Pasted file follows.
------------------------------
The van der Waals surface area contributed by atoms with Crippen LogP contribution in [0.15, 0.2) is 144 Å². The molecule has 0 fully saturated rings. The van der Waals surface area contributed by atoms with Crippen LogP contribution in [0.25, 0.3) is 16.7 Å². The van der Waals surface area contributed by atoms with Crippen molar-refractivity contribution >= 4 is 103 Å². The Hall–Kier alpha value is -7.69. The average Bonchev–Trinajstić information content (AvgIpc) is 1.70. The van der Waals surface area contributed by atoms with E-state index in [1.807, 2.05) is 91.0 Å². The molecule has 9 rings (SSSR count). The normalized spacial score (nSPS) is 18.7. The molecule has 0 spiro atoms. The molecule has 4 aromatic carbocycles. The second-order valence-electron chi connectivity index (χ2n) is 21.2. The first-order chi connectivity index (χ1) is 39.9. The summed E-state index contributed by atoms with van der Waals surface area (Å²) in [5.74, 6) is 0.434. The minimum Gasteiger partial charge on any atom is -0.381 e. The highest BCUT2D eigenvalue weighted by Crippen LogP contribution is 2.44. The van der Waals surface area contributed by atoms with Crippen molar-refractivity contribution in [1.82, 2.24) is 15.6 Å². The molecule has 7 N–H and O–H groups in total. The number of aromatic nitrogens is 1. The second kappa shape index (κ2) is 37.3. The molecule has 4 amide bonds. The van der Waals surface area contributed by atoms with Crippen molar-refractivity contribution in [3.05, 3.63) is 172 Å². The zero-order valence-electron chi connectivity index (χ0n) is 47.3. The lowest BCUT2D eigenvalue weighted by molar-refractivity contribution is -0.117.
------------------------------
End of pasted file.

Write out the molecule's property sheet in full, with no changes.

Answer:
The van der Waals surface area contributed by atoms with Crippen LogP contribution in [0.15, 0.2) is 144 Å². The molecule has 0 fully saturated rings. The van der Waals surface area contributed by atoms with Crippen LogP contribution in [0.25, 0.3) is 16.7 Å². The van der Waals surface area contributed by atoms with Crippen molar-refractivity contribution >= 4 is 103 Å². The Hall–Kier alpha value is -7.69. The average Bonchev–Trinajstić information content (AvgIpc) is 1.70. The van der Waals surface area contributed by atoms with E-state index in [1.807, 2.05) is 91.0 Å². The molecule has 9 rings (SSSR count). The normalized spacial score (nSPS) is 18.7. The molecule has 0 spiro atoms. The molecule has 4 aromatic carbocycles. The second-order valence-electron chi connectivity index (χ2n) is 21.2. The first-order chi connectivity index (χ1) is 39.9. The summed E-state index contributed by atoms with van der Waals surface area (Å²) in [5.74, 6) is 0.434. The minimum Gasteiger partial charge on any atom is -0.381 e. The highest BCUT2D eigenvalue weighted by Crippen LogP contribution is 2.44. The van der Waals surface area contributed by atoms with Crippen molar-refractivity contribution in [1.82, 2.24) is 15.6 Å². The molecule has 7 N–H and O–H groups in total. The number of aromatic nitrogens is 1. The second kappa shape index (κ2) is 37.3. The molecule has 4 amide bonds. The van der Waals surface area contributed by atoms with Crippen molar-refractivity contribution in [3.05, 3.63) is 172 Å². The zero-order valence-electron chi connectivity index (χ0n) is 47.3. The lowest BCUT2D eigenvalue weighted by molar-refractivity contribution is -0.117.